Not all prisons are built with brick, mortar and razor wire.
Not all prisons are constructed by state funds or designed by correctional architects.
Not all prisons are readily visible.
But what we don’t see can be a pathway to the prisons we do see — the clanging doors, guard towers and razor wire.
“Prison” is defined by the circumstances, with one leading to another like a maze of twists and turns, not knowing what is lurking around the next corner.
Children in poverty are trapped in a maze, confused by the freedom to move about but limited by the walls that surround them. It is a paradox of freedom — the ability to be free, but in circumstances that limit opportunity.
Paradoxical problems often times lead to paradoxical solutions.
The prison of poverty is such a problem with paradoxical responses, including juvenile justice systems that receive kids to rehabilitate but instead exacerbate their situation — not because it fails to help, but because it tries to help too much.
Poverty imprisons youth in surroundings that studies show abound in educational inequalities, health care, economic opportunities and juvenile justice. Most youth in poverty are males of color shepherded into our juvenile justice systems at alarming rates. The disproportionate number reflects our stereotypes of poverty, masked by a paternalistic goodwill to help the poor when in many cases the system makes them worse — creating a pathway to prison.
There are still those who explain this disparity believing that race is the direct cause of crime. They refuse to see beyond the statistical surface and connect the statistical correlation between race and crime to the histrionics of slavery and segregation and its negative impact on social, economic, political and educational growth.
People don’t commit crimes because of their color but because of their circumstances, which for many include factors associated with being poor.
It is time that all juvenile justice professionals, myself included, acknowledge that although our intentions to get services to youth in poverty are well intentioned, our methodology is not well conceived. How we respond to their circumstances decides the extent to which we push them deeper into the system or pull them from the prison of poverty and onto a positive pathway.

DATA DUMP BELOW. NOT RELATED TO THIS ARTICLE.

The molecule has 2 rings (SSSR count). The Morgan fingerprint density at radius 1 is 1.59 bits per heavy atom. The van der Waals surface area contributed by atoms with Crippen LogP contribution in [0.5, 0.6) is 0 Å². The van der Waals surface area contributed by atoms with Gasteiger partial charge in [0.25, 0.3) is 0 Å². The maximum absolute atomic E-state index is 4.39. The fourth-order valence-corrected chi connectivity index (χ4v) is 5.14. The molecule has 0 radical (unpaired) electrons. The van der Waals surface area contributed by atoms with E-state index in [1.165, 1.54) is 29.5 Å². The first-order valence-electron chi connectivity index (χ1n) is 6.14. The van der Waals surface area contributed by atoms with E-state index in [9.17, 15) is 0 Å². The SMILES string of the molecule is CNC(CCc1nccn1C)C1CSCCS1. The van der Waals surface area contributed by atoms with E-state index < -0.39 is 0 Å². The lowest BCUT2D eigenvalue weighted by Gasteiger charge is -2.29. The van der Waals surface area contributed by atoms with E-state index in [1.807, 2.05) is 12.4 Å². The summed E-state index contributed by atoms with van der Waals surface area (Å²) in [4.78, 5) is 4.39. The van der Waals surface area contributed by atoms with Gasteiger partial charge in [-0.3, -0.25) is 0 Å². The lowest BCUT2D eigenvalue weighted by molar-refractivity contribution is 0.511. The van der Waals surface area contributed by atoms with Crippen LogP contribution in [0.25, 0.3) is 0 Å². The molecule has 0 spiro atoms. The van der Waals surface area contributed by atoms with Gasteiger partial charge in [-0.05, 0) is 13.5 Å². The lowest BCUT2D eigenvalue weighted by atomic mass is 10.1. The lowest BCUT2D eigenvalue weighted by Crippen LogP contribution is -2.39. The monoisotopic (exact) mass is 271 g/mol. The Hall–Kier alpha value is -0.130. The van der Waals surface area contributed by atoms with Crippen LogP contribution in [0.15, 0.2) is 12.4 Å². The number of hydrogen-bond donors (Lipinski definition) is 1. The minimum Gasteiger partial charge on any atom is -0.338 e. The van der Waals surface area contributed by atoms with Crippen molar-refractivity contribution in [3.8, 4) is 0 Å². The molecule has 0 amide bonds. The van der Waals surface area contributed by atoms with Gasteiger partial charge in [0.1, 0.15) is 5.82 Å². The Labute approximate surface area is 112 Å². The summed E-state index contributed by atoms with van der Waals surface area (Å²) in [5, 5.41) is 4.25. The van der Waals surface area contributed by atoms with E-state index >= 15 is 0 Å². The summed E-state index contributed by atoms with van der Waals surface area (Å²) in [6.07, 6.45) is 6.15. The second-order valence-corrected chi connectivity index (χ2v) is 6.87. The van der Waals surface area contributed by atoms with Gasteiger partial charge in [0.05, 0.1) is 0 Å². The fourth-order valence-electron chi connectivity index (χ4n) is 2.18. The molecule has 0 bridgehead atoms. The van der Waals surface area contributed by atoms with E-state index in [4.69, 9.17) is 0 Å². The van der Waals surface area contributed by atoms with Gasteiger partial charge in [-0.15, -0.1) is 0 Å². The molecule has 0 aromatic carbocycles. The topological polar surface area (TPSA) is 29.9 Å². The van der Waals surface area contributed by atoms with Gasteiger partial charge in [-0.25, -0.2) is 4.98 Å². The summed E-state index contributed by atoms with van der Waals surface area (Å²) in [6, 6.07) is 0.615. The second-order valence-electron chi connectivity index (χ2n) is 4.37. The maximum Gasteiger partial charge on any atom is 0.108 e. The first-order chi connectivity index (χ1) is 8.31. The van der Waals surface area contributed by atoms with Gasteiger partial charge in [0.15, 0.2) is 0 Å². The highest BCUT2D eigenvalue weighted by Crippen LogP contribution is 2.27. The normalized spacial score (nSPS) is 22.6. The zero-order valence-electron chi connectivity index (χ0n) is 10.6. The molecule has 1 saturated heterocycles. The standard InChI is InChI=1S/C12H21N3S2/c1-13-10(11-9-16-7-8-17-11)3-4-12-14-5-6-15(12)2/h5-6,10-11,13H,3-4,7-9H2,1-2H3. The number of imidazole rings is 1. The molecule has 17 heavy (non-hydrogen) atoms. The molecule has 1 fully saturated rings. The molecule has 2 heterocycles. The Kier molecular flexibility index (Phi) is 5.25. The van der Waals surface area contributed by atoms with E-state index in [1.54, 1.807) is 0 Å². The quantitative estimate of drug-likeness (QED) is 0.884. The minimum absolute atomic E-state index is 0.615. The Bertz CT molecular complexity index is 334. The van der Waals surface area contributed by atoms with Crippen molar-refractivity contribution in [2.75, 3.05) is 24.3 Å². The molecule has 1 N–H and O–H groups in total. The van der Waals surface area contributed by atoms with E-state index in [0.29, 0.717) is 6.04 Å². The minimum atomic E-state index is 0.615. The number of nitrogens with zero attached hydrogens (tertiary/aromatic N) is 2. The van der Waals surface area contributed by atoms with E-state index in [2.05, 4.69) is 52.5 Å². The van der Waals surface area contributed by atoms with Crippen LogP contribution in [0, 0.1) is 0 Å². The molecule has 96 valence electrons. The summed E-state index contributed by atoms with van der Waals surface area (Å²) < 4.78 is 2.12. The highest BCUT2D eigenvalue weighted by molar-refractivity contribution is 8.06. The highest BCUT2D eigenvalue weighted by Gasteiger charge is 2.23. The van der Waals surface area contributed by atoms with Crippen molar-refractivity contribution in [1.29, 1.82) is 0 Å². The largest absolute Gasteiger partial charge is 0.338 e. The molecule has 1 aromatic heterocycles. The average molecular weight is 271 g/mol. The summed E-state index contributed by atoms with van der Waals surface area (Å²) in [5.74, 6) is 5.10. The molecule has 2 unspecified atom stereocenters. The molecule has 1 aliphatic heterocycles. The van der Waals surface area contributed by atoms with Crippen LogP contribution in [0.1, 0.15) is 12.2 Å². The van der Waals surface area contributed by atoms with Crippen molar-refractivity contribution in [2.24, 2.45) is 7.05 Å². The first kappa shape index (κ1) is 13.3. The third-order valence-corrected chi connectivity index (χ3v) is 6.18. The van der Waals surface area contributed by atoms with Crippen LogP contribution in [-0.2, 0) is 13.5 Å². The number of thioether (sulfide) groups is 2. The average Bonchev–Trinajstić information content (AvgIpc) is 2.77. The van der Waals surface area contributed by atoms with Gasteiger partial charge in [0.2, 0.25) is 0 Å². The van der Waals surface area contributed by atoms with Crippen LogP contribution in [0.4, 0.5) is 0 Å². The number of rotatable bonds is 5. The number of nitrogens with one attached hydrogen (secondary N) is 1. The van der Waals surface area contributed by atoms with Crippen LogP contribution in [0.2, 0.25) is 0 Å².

Unwittingly juvenile justice systems lead the poor deeper into crime because our systems are defectively designed to receive the poor like “Lady Liberty” welcoming the tired and the poor, except immigrants tend to fare better with economic opportunities than do youth born into poverty in this country.
In her article “Delinquent by Reason of Poverty,” Associate Professor of Law and Director of Clinical Programs Tamar R. Birckhead describes this defective design around the concept of “needs-based delinquency” — a system that gives greater weight to the needs of the child and family over the nature of the offense and/or the quality of evidence against the child. When this occurs, children and families with greater needs are more likely to get the “Lady Liberty” treatment resulting in a disproportionate number of poor youth entering the system.
The “needs-based” criteria approach is well intentioned, but like many well intended approaches, the manner in which we operationalize the approach may have unintended consequences — increasing delinquency, which in turn compromises public safety.
Longitudinal studies reveal that court involvement contributes to continued involvement in the juvenile justice system and this in turn creates a pathway to the adult system.
The “needs-based” approach is inherently biased against the poor, including many youth of color. Poor families are far less likely to possess the resources to address their child’s needs, and in desperation they knock on our doors with the misguided belief we can give them what they can’t give their child. Believing we are helping, we open the door to a system that will label them a delinquent — and so they get worse.
It comes down to the “haves and have nots” paradox — the “haves” can avoid the stigma of delinquency, the “have nots” are not so lucky.
The importance of knowing that kids are under neurological construction is knowing that their construction must take place in positive places, and this does not include courtrooms and jails — they should be reserved for the small percentage of kids who truly scare us.
Regardless of what we do to keep the front doors of juvenile justice closed to non-violent kids, we will continue to hear them banging on the door trying to get in thinking that we can fix their manifestations of delinquency born from mental health disorders, zero tolerance policies and poverty.
This banging will never stop until communities begin collective decision-making around poverty and other social, political and psychological diseases that plague our kids everyday. Only through collective decision-making will communities realize a collective impact to eradicate these pathogens of delinquency.
The juvenile court is not a hospital, but its judges can influence the community to build one through collaboration.
Otherwise, the prison of poverty will continue to fill up the prison of crime.